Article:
As for the minds behind the brand, Alex Hunt and his partner, Caitlin Jostlear, interestingly ran the operation out of their van for the entirety of 2017. Equipped with a batch of blank decks, the pair set off on a 12 month road trip across the country, putting the finishing touches on boards and selling them as they went. Through their travels, they were able to remarkably get their boards under the feet of skaters in every state in Australia.
By the end of the excursion, van life had run it’s course as the Hunt Skateboards operation left the road with a head full of life lessons and a grip of common sense to continue their endeavors with. Now, instead of a lifestyle of long term travel, the team is about to settle into a sizable headquarters of their own. With half of the space dedicated to a workshop and the other half dedicated as a show room/hang out space, the plans for a new working environment sound like they’ll be the perfect place to further foster Hunt’s craftsmanship. Along with the new space, the team is also gearing up for the release of new hardware featuring the brand’s signature branding.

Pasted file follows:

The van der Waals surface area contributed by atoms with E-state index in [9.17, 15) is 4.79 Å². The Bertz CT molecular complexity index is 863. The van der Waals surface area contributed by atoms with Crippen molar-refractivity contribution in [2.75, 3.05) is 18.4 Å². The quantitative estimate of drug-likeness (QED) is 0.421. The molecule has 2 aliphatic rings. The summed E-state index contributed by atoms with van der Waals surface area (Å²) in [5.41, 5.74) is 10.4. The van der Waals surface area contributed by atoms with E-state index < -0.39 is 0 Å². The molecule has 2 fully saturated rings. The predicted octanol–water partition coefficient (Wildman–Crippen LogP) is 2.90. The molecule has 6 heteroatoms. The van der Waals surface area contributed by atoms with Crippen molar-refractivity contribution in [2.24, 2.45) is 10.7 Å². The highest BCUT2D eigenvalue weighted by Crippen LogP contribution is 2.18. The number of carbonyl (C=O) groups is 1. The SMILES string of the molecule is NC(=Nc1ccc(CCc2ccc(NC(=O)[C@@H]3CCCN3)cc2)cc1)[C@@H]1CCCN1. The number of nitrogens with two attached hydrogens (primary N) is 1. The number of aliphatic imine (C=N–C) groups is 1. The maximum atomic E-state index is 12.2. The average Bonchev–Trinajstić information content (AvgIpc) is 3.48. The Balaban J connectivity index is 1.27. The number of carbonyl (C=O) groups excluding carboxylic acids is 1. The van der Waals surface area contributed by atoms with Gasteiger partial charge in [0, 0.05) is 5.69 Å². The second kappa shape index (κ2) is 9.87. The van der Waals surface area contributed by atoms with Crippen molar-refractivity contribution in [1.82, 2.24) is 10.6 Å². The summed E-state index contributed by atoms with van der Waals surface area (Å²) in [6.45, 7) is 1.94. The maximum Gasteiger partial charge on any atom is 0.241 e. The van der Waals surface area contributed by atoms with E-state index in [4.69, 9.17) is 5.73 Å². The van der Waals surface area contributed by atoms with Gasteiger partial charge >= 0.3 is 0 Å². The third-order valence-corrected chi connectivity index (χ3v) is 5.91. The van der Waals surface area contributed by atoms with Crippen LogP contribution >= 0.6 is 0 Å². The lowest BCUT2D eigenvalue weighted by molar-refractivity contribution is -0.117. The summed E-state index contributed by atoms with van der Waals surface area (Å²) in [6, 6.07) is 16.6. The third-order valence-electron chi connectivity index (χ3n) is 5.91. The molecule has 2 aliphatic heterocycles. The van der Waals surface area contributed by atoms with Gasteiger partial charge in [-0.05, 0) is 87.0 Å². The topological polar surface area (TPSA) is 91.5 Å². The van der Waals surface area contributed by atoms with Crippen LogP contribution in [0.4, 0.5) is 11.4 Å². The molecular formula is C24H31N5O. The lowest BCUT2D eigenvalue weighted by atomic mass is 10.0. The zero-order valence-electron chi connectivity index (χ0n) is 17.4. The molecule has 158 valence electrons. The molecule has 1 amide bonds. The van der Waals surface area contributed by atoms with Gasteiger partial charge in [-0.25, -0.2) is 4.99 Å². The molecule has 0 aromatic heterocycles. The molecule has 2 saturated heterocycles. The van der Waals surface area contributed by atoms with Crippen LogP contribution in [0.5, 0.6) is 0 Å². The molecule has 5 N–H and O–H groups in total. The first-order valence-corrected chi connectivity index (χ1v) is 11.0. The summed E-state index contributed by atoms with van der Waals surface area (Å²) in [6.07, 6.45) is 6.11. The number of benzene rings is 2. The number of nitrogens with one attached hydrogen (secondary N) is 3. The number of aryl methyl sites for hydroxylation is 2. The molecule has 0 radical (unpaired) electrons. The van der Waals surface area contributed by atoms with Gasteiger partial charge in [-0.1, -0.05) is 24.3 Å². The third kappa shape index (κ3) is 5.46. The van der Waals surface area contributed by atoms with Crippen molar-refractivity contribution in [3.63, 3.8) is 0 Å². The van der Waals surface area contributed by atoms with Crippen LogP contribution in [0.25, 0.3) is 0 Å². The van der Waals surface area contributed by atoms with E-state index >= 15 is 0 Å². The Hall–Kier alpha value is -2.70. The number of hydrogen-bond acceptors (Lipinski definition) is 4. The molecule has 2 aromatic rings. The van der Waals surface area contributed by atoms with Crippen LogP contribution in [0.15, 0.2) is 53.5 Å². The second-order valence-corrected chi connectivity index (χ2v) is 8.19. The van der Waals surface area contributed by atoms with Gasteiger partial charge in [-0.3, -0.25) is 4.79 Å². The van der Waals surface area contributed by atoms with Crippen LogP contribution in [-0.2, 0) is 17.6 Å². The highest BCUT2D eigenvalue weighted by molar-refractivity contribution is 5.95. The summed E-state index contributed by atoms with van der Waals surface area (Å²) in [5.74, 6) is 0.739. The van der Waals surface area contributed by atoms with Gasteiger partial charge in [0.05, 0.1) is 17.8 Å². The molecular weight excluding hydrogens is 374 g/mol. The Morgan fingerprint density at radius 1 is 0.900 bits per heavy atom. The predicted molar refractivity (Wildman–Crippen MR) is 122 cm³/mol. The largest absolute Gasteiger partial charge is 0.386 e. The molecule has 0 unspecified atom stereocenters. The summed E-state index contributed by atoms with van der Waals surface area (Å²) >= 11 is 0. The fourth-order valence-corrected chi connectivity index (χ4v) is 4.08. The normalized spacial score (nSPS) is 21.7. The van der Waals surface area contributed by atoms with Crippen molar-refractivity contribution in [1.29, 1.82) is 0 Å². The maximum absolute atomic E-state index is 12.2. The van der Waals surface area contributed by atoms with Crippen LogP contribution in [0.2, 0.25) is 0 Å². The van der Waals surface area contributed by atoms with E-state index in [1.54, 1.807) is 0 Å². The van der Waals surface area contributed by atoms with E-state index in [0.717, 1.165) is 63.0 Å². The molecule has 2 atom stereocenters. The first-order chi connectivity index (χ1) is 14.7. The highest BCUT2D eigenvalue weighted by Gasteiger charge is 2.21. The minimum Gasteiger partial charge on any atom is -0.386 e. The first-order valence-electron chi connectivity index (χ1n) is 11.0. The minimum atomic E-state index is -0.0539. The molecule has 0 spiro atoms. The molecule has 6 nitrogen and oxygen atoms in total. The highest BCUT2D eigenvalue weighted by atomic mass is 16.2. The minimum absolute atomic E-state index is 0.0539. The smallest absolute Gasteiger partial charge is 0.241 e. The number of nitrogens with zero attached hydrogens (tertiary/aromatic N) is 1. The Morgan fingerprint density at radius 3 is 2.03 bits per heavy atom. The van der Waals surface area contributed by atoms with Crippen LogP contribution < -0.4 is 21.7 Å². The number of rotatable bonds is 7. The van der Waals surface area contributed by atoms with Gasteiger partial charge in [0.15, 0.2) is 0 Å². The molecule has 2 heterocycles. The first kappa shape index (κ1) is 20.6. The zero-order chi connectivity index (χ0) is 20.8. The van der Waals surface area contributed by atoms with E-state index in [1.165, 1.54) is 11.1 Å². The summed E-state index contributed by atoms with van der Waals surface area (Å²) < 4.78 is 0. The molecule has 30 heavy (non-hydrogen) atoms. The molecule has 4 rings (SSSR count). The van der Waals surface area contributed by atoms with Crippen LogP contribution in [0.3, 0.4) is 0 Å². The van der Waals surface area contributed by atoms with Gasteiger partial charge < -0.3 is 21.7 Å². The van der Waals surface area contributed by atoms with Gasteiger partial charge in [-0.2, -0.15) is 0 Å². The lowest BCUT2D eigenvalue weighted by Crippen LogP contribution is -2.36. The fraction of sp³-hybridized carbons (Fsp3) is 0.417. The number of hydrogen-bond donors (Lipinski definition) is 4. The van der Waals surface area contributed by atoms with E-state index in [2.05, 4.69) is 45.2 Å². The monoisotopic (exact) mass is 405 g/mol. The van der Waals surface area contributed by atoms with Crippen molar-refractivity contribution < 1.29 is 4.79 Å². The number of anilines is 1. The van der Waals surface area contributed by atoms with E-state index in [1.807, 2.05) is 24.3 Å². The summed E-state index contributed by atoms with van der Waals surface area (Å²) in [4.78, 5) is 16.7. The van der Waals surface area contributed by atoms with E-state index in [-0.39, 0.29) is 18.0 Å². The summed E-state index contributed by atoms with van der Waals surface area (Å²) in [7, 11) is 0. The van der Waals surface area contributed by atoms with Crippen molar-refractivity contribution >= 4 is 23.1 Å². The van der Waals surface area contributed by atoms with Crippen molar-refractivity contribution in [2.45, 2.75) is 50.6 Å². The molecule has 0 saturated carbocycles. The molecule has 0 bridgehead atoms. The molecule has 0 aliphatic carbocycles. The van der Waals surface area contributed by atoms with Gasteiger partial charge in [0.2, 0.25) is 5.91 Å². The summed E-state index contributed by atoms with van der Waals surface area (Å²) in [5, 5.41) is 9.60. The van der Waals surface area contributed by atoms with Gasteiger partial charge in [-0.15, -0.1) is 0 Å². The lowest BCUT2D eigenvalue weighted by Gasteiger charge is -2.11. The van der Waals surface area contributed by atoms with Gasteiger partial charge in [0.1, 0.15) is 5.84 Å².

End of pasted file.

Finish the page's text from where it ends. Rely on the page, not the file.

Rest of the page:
From there, the future of Hunt Skateboards will be driven by the pursuit of finding good times and celebrating the means of reaching them. To sum this vision up, Hunt concluded by telling us, “We are deeply engaged in what has always fueled the overall culture of skating/surfing and that is its creative, laid-back attitude to seeking a good time and release. With respect to the innovative, forward thinking skateboard manufacturers – to us, it is about keeping it simple and staying true to the core values of the industry. That is, as we have said to others before you, to the likes of when the skateboard was fist invented; it wasn’t about designing something new, rather finding an alternative to surfing when there were no waves. This is what we celebrate – a collective that is about enjoying life and appreciating something that allows one to do so.”